Chapter 13 bankruptcy, often known as the “wage earner’s plan,” allows individuals with regular income to develop a plan to repay all or part of their debts. Unlike Chapter 7, which involves liquidating assets to pay off debts, Chapter 13 focuses on debt adjustment and allows debtors to keep their property while making structured payments to creditors over three to five years.

    To be eligible for Chapter 13 bankruptcy, individuals must have a stable and regular income sufficient to cover their monthly expenses plus their repayment plan. There are also debt limits for Chapter 13 filers; as of this writing, unsecured debts must be less than $419,275, and secured debts must be less than $1,257,850. These amounts are adjusted periodically for inflation.


  • Keep valuable assets, like a home or car, which might otherwise be lost to liquidation under Chapter 7.
  • Triggers an automatic stay that immediately stops most collection actions, including lawsuits, wage garnishments, and harassing phone calls from creditors.
  • Cons

  • Long commitment to a fixed payment plan that can last up to five years.
  • Debtors must adhere to a strict budget and get approval from the trustee for major financial decisions, such as taking out new loans or selling major assets, significantly restricting the debtor’s financial flexibility.
  • The Process of Chapter 13 Bankruptcy

    The debtor outlines a repayment strategy, specifying how they intend to settle their debts over a span of three to five years. This strategy necessitates dedicating a portion of the debtor’s future earnings to repaying debts, prioritizing obligations like taxes and child support.

    Upon submission, both the bankruptcy trustee and the creditors scrutinize the proposed plan. It then requires the court’s approval during a confirmation hearing. The trustee is tasked with the distribution of the debtor’s payments to the creditors, adhering to the agreed terms of the plan.

    Completing all payments as stipulated by the confirmed plan results in the debtor being absolved of the remaining dischargeable debts. Consequently, they are no longer under any legal obligation to pay those debts included in the bankruptcy filing.

    Side by Side Comparison – Chapters 7, 11, and 13 Bankruptcy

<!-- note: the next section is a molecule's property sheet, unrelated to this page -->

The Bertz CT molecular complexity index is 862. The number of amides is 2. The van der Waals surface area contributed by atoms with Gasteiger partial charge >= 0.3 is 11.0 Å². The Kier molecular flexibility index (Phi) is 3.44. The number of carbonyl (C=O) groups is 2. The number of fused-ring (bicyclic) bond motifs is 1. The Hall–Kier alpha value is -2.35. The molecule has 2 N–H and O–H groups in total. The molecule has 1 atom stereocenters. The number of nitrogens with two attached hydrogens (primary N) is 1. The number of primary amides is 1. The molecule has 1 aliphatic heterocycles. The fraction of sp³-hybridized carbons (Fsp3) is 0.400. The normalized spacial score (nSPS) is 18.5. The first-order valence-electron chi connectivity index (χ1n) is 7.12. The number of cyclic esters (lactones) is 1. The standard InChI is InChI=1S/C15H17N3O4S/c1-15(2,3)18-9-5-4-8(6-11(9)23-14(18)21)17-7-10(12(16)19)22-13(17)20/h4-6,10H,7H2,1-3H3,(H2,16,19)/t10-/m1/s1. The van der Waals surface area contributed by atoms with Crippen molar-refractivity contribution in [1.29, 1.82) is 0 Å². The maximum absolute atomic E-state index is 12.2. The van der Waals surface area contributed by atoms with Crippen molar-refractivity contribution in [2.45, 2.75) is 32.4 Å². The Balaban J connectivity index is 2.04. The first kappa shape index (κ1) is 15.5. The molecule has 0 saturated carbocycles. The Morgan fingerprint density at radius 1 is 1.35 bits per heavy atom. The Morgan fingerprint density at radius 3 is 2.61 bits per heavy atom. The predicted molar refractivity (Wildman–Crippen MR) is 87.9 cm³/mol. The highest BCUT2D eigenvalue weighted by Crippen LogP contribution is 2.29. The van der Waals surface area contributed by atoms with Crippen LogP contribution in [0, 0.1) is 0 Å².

Eligibility Requirements and Process Overview

  • Chapter 7 is available to individuals and businesses with limited or no ability to repay debts. The process involves liquidating non-exempt assets to pay off creditors. Eligibility is determined by a means test for individuals to ensure their income is below a certain threshold.
  • Chapter 11 primarily targets businesses seeking to reorganize while continuing their operations, though it’s also available to individuals with debts exceeding Chapter 13 limits. This complex process allows companies to propose a plan to keep the business alive and pay creditors over time.
  • Chapter 13 is designed for individuals with regular income who can pay back part of their debts through a repayment plan. Debtors must have debt amounts below specific thresholds and propose a repayment plan based on their income.
  • The Outcome for Debtors’ Assets and Debts

  • Chapter 7 results in the liquidation of non-exempt assets. Most unsecured debts are discharged, but certain obligations, like student loans and taxes, may remain.
  • Chapter 11 enables businesses and individuals to retain their assets while restructuring their debts. Confirmation of the reorganization plan by the court allows the debtor to modify loan terms and discharge some obligations.
  • Chapter 13 allows debtors to keep their assets, including homes and vehicles, by adhering to a 3-5-year repayment plan. Upon completion, the remaining qualifying debts are discharged.
  • Duration and Overall Impact on Debtors’ Future Financial Status

  • Chapter 7 is the quickest path, typically concluding within 4-6 months. However, it can significantly impact one’s credit score and ability to obtain new credit, staying on the credit report for up to 10 years.
  • Chapter 11 can last anywhere from a few months to several years, depending on the complexity of the case and the time needed to confirm the reorganization plan. It’s costly and can impact the debtor’s credit and business reputation.
  • Chapter 13 takes 3-5 years due to the length of the repayment plan. Completing the plan can improve the debtor’s financial status by reducing debt load and may have a less severe impact on credit than Chapter 7.
  • Each bankruptcy chapter serves different needs and offers various paths toward financial recovery. The choice depends on the debtor’s situation, objectives, and long-term implications of each bankruptcy type on their future financial status.

    Final Thoughts

    Choosing the right bankruptcy chapter is crucial for effectively managing and overcoming financial challenges. Different bankruptcy options cater to varied needs, offering paths to eliminate or restructure debt while considering asset retention and future impact.

    Given the complexity and significant consequences of declaring bankruptcy, it is critical to conduct a comprehensive assessment of one’s financial circumstances when choosing what bankruptcy chapter to file. It is strongly advised to seek expert legal counsel to ensure decisions are well-informed and aligned with personal or business financial objectives. By adopting this approach, the debtor can secure a more beneficial result, harmonizing immediate relief with sustained financial well-being.